The NRSC, under the leadership of John Cornyn, has in fact backed losing GOP candidates this primary season in Kentucky, Alaska, Colorado, and more.
I just interviewed Cornyn, who responded to that by saying, "My record will be determined after November 2nd and how many pickups we'll have. I'm not making any predictions here today. We have about a dozen seats in play. I think November 2nd, that's when my report card will get graded."
Still, Cornyn is joining other GOP leaders in bending over backwards to signal there is unity now that O'Donnell is the GOP nominee from Delaware.
A day after telling me he thinks he has "doubts" about O'Donnell's electability and that it is a "serious issue," now he says this:
CNN Senior Political Analyst
Editor's note: Gloria Borger is a senior political analyst for CNN, appearing regularly on CNN's "The Situation Room," "AC360°," "John King, USA" and "State of the Union" as well as participating in special events coverage.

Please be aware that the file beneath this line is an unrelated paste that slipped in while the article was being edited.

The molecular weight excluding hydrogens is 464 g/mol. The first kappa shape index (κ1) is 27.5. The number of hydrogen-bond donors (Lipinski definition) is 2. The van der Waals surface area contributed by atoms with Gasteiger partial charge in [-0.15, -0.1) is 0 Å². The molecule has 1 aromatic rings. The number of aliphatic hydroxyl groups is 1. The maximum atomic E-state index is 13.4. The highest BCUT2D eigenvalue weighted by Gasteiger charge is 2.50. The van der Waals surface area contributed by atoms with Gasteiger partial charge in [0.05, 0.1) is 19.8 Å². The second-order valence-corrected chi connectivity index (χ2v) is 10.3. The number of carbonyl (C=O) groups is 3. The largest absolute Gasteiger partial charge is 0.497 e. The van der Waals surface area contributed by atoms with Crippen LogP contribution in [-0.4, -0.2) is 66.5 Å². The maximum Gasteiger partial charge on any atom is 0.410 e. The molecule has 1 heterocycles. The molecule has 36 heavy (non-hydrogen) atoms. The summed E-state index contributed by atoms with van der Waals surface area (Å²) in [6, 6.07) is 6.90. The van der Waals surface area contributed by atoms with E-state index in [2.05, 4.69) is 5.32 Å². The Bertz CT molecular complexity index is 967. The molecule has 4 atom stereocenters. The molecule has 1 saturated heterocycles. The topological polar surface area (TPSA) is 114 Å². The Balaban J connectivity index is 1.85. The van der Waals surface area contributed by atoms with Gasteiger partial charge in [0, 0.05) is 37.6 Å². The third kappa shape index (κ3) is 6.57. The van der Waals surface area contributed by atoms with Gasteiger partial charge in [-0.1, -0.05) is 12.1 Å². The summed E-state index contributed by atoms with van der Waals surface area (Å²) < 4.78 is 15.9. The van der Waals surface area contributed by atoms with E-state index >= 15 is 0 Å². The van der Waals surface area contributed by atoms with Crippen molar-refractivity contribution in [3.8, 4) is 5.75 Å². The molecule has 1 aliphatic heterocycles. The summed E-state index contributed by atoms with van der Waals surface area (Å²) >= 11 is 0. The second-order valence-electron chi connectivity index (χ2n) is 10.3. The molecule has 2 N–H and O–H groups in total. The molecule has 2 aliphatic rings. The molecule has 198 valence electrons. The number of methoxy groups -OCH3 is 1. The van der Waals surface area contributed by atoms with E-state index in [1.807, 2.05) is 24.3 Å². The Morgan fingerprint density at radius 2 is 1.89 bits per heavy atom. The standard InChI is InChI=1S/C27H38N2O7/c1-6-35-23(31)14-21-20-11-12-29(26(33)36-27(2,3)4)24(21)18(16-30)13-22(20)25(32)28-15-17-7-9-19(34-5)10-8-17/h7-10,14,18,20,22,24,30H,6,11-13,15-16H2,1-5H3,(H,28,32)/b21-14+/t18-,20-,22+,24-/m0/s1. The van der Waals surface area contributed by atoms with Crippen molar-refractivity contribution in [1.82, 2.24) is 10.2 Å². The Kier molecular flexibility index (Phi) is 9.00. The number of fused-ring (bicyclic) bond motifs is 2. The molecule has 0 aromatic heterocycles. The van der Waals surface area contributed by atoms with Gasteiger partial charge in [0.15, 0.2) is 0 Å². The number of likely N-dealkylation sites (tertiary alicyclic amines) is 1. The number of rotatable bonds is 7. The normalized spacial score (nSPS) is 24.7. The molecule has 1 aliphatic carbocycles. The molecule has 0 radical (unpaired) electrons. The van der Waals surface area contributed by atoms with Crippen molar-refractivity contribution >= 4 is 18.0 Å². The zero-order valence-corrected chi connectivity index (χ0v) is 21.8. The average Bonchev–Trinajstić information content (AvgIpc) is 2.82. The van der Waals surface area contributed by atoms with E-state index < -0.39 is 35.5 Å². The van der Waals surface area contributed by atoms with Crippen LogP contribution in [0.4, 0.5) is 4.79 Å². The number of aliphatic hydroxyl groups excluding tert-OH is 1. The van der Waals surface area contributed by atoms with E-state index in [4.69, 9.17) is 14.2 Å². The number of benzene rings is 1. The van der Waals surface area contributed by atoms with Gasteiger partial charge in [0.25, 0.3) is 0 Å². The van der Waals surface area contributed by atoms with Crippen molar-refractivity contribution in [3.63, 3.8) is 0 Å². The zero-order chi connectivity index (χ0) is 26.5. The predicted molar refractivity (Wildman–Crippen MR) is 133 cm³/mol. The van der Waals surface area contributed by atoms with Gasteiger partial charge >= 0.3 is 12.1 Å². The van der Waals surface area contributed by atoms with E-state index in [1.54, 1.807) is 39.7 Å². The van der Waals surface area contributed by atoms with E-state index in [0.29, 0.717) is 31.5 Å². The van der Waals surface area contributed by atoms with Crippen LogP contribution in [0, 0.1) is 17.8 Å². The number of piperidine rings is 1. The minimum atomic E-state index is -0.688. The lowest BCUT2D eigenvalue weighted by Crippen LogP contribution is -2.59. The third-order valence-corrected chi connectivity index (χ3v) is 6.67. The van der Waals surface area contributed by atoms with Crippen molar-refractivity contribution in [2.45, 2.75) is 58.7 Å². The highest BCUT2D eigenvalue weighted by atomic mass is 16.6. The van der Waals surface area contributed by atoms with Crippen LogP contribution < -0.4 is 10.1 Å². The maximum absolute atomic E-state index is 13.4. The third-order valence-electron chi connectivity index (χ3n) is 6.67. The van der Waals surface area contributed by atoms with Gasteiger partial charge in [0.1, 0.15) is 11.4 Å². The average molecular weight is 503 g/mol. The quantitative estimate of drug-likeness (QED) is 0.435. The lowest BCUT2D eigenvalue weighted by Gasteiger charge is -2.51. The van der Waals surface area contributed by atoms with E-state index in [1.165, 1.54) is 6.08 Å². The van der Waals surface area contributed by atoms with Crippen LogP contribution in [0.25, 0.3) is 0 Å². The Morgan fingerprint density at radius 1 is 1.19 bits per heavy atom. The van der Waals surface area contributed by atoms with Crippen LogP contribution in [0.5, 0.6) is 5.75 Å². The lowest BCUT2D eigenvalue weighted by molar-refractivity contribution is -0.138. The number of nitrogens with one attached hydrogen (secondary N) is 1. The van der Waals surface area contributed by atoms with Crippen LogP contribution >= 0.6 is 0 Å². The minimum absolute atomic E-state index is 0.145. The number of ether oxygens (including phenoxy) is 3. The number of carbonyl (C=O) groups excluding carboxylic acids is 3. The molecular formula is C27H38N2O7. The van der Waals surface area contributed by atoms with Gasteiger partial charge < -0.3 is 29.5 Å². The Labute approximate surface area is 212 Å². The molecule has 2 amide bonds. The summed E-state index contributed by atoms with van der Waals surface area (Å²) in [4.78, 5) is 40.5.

(CNN) - Once upon a time, back after Barack Obama's impressive 2008 presidential win, defeated and depressed Republicans had to do something to prove they still had a pulse. So leaders went out of their way - and it wasn't easy - to recruit stellar, well-known, GOP candidates for Senate: a governor in Charlie Crist of Florida, a secretary of state in Trey Grayson of Kentucky, a seasoned and popular congressman in Mike Castle of Delaware.
At the time, it seemed like a really good plan. And it got even better when President Obama and his jolly band of congressional Democrats shepherded through some controversial, and unpopular, legislation. Huge bills to reform health care and stimulate the economy played right into the GOP wheelhouse: too much government, too much spending.